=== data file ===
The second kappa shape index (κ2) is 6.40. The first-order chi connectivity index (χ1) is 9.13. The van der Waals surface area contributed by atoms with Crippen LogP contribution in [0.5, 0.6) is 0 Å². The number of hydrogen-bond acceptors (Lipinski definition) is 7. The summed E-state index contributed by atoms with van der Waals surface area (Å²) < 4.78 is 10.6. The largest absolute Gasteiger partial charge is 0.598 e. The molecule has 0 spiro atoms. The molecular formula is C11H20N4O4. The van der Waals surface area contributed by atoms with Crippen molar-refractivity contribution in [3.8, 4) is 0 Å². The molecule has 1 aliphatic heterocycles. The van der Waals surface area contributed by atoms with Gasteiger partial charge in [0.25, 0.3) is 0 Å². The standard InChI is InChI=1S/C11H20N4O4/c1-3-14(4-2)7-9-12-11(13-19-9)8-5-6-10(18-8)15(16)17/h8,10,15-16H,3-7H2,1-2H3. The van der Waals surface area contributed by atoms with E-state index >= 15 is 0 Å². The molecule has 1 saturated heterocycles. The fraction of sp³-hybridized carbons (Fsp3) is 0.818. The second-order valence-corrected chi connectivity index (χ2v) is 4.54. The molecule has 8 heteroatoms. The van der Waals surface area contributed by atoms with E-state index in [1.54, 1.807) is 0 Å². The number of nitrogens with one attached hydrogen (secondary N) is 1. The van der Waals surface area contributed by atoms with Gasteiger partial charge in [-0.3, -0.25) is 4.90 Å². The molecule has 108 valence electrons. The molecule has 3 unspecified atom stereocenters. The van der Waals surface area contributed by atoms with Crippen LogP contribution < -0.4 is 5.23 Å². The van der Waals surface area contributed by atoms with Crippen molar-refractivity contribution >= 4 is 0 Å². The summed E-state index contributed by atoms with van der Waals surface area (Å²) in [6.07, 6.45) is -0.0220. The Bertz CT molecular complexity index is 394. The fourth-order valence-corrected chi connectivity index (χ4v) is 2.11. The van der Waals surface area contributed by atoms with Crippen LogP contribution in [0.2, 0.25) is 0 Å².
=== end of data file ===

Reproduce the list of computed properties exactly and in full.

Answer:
The second kappa shape index (κ2) is 6.40. The first-order chi connectivity index (χ1) is 9.13. The van der Waals surface area contributed by atoms with Crippen LogP contribution in [0.5, 0.6) is 0 Å². The number of hydrogen-bond acceptors (Lipinski definition) is 7. The summed E-state index contributed by atoms with van der Waals surface area (Å²) < 4.78 is 10.6. The largest absolute Gasteiger partial charge is 0.598 e. The molecule has 0 spiro atoms. The molecular formula is C11H20N4O4. The van der Waals surface area contributed by atoms with Crippen molar-refractivity contribution in [3.8, 4) is 0 Å². The molecule has 1 aliphatic heterocycles. The van der Waals surface area contributed by atoms with Gasteiger partial charge in [0.25, 0.3) is 0 Å². The standard InChI is InChI=1S/C11H20N4O4/c1-3-14(4-2)7-9-12-11(13-19-9)8-5-6-10(18-8)15(16)17/h8,10,15-16H,3-7H2,1-2H3. The van der Waals surface area contributed by atoms with E-state index >= 15 is 0 Å². The molecule has 1 saturated heterocycles. The fraction of sp³-hybridized carbons (Fsp3) is 0.818. The second-order valence-corrected chi connectivity index (χ2v) is 4.54. The molecule has 8 heteroatoms. The van der Waals surface area contributed by atoms with E-state index in [1.54, 1.807) is 0 Å². The number of nitrogens with one attached hydrogen (secondary N) is 1. The van der Waals surface area contributed by atoms with Gasteiger partial charge in [-0.3, -0.25) is 4.90 Å². The molecule has 108 valence electrons. The molecule has 3 unspecified atom stereocenters. The van der Waals surface area contributed by atoms with Crippen LogP contribution < -0.4 is 5.23 Å². The van der Waals surface area contributed by atoms with Crippen molar-refractivity contribution >= 4 is 0 Å². The summed E-state index contributed by atoms with van der Waals surface area (Å²) in [6.07, 6.45) is -0.0220. The Bertz CT molecular complexity index is 394. The fourth-order valence-corrected chi connectivity index (χ4v) is 2.11. The van der Waals surface area contributed by atoms with Crippen LogP contribution in [0.2, 0.25) is 0 Å².